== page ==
The European electricity industry trade body unveils a “landmark study” highlighting three scenarios for Europe to achieve net zero.
Looking towards 2030, 2040 and 2050, “Decarbonisation Speedways” spells out “the key role” of clean electrification in accelerating Europe’s path to climate neutrality and underlines its potential in lowering households’ energy bills.
Europe’s success hinges, however, on critical enablers including the electricity market reform, permitting, grids, and industrial competitiveness, according to the Eurelectric report.
It says, “Climate action, energy independence and reindustrialisation call for an ambitious, yet realistic well-balanced decarbonisation strategy for Europe. By 2050, 70% of fossil-fuel-based final energy demand in Europe’s transport, buildings and industry must be decarbonised.”
The study claims “that clean and renewable power is the cost-efficient solution to curb emissions and reduce energy use thanks to its superior energy efficiency. Transport will score the highest efficiency gains, with at least a 53% reduction in energy use in 2050 compared to 2015.”
It “shows that electricity capacity will have to triple by 2040, together with a ten-fold expansion in renewables and a stable basis of firm capacity to match around 4,600 TWh of final electricity demand by 2040. “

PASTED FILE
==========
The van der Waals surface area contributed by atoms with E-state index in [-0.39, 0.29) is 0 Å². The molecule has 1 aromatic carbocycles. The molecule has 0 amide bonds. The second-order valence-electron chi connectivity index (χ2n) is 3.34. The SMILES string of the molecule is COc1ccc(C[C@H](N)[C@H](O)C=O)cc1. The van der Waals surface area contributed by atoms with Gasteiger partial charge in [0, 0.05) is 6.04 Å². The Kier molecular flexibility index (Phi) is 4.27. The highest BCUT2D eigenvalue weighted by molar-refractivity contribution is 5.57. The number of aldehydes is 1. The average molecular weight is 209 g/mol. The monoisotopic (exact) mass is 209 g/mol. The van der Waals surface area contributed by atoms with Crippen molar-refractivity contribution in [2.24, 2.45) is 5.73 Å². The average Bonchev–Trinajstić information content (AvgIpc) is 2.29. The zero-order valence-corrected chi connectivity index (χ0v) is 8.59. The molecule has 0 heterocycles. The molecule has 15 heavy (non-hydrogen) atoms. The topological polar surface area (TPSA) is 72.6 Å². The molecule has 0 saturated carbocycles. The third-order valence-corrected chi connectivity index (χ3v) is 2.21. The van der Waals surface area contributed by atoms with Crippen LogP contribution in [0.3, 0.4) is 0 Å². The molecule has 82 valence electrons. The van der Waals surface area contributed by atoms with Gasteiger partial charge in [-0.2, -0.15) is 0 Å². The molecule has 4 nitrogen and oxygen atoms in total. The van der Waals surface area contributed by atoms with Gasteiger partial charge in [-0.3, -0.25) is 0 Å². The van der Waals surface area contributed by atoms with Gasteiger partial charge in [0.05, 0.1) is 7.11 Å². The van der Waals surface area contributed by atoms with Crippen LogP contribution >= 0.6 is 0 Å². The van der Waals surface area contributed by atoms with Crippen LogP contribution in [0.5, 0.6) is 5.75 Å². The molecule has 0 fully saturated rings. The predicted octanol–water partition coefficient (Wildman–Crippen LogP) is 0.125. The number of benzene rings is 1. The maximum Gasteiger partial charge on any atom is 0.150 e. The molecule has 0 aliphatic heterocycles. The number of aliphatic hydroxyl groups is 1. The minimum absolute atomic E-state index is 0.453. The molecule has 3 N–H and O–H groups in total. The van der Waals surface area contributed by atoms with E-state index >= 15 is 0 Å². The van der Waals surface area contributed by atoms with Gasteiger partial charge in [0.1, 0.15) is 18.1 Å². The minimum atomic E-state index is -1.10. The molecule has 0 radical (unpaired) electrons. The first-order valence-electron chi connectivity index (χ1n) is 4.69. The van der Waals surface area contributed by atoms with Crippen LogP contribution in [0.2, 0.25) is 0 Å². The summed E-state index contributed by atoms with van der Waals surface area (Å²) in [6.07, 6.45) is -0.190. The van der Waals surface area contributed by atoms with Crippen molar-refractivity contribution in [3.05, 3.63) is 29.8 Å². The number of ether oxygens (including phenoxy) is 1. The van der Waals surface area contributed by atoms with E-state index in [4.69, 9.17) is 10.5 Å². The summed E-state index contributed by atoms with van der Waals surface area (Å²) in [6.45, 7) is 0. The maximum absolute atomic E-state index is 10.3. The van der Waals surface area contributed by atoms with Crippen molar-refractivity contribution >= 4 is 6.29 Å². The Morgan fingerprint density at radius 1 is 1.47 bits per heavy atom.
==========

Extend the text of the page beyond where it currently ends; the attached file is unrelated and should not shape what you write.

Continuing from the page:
Eurelectric’s President and E.ON CEO, Leonhard Birnbaum said: “The EU has highly ambitious targets for 2030. The step change we achieve already this decade will determine our success in delivering any target we might set ourselves for 2040. That is why we must get laser-focused on making progress on the ground now. This means ensuring investors’ confidence, reaching warp speed in permitting for power generation and grid infrastructure, defending competitiveness – and modernising our grids to manage a bigger more complex system.”
“Massive investments in power generation and infrastructure are essential to a successful energy transition. With properly designed policies, consumers could save €175 billion per year in avoided fuel imports and enjoy cheaper energy bills. Lowered emissions and energy use, air quality, biodiversity preservation, job creation and competitiveness would also benefit Europe and lower costs for the economy.
“The incentive to act has never been higher. Eurelectric calls on policymakers to adopt the necessary enablers for the industry to deliver on climate neutrality with ambition and realism,” he concluded.